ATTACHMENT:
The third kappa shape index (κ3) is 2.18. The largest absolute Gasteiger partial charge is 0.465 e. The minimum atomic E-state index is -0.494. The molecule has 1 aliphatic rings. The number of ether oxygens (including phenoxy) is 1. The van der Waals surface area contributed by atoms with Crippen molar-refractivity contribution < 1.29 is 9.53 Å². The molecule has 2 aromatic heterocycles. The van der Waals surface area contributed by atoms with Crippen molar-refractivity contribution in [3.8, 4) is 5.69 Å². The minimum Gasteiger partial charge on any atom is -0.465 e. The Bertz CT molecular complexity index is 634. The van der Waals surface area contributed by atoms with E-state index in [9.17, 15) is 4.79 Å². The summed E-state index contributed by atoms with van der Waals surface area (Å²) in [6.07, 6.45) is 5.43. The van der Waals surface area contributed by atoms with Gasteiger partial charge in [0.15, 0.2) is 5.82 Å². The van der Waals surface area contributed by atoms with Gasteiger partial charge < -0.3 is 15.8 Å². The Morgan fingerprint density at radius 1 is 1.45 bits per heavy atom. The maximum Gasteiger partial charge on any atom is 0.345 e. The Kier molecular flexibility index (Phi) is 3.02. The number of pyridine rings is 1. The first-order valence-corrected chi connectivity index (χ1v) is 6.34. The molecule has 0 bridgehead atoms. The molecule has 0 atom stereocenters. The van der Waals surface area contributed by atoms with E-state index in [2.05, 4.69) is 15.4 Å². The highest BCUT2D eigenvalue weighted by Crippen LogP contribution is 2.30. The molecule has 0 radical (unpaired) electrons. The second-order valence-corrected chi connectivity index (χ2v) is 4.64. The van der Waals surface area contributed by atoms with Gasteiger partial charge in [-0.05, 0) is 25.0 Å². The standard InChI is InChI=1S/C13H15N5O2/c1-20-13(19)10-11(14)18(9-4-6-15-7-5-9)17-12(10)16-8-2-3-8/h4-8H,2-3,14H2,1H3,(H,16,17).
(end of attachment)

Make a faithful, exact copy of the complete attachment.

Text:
The third kappa shape index (κ3) is 2.18. The largest absolute Gasteiger partial charge is 0.465 e. The minimum atomic E-state index is -0.494. The molecule has 1 aliphatic rings. The number of ether oxygens (including phenoxy) is 1. The van der Waals surface area contributed by atoms with Crippen molar-refractivity contribution < 1.29 is 9.53 Å². The molecule has 2 aromatic heterocycles. The van der Waals surface area contributed by atoms with Crippen molar-refractivity contribution in [3.8, 4) is 5.69 Å². The minimum Gasteiger partial charge on any atom is -0.465 e. The Bertz CT molecular complexity index is 634. The van der Waals surface area contributed by atoms with E-state index in [9.17, 15) is 4.79 Å². The summed E-state index contributed by atoms with van der Waals surface area (Å²) in [6.07, 6.45) is 5.43. The van der Waals surface area contributed by atoms with Gasteiger partial charge in [0.15, 0.2) is 5.82 Å². The van der Waals surface area contributed by atoms with Gasteiger partial charge < -0.3 is 15.8 Å². The Morgan fingerprint density at radius 1 is 1.45 bits per heavy atom. The maximum Gasteiger partial charge on any atom is 0.345 e. The Kier molecular flexibility index (Phi) is 3.02. The number of pyridine rings is 1. The first-order valence-corrected chi connectivity index (χ1v) is 6.34. The molecule has 0 bridgehead atoms. The molecule has 0 atom stereocenters. The van der Waals surface area contributed by atoms with E-state index in [2.05, 4.69) is 15.4 Å². The highest BCUT2D eigenvalue weighted by Crippen LogP contribution is 2.30. The molecule has 0 radical (unpaired) electrons. The second-order valence-corrected chi connectivity index (χ2v) is 4.64. The van der Waals surface area contributed by atoms with Gasteiger partial charge in [-0.05, 0) is 25.0 Å². The standard InChI is InChI=1S/C13H15N5O2/c1-20-13(19)10-11(14)18(9-4-6-15-7-5-9)17-12(10)16-8-2-3-8/h4-8H,2-3,14H2,1H3,(H,16,17).